C.E. Byrd High School
C.E. Byrd is a historic school built in 1925 that remained segregated until 1968. Today, the school serves children of all races as a science and math magnet school. The building was added to the National register of Historic Places in 1991 for its historic significance, as well as its architecture.
Backstory and Context
C.E Byrd High School is one of the largest high Schools in Shreveport. In 1924, Stewart McGhee was awarded the building contract of 772,133 dollars. Opened the following year, the building was named in honor of Clifton Ellis Byrd, Sr., the first principal of a public school for in the city of Shreveport. Byrd's school opened within two rented room in the YMCA in 1892.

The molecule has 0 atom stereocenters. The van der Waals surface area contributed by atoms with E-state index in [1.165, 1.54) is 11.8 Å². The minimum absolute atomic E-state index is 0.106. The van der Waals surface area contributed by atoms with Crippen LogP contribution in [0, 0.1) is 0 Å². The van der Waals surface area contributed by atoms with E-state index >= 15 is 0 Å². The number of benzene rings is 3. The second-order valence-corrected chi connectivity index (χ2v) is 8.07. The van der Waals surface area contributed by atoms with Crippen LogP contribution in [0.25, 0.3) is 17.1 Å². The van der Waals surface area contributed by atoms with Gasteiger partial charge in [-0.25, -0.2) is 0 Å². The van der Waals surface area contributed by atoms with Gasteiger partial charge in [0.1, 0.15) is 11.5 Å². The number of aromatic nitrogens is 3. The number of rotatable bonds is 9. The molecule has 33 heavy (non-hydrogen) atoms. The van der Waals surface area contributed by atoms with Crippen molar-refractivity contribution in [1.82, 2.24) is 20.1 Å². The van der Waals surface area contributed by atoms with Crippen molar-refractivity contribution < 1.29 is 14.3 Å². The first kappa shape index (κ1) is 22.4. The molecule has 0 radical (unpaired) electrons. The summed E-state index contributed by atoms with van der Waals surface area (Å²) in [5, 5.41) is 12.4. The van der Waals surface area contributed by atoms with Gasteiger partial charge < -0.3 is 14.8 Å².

C.E. Byrd high School has made many changes since it opened. In 1967 Arthur Burton was the first African American to graduate from C.E. Byrd high school. In 1968 in an effort to desegregate the school C.E. Byrd removed the school district boundaries under a protocol call “Freedom of Choice” in which anyone who was eligible could attend no matter where they lived. In 1970 Byrd merged with Valencia High School in order to further desegregate the school and school schedules and classes shuffled intentionally to have mixed class rooms. C.E. Byrd High School is still open in Shreveport, LA.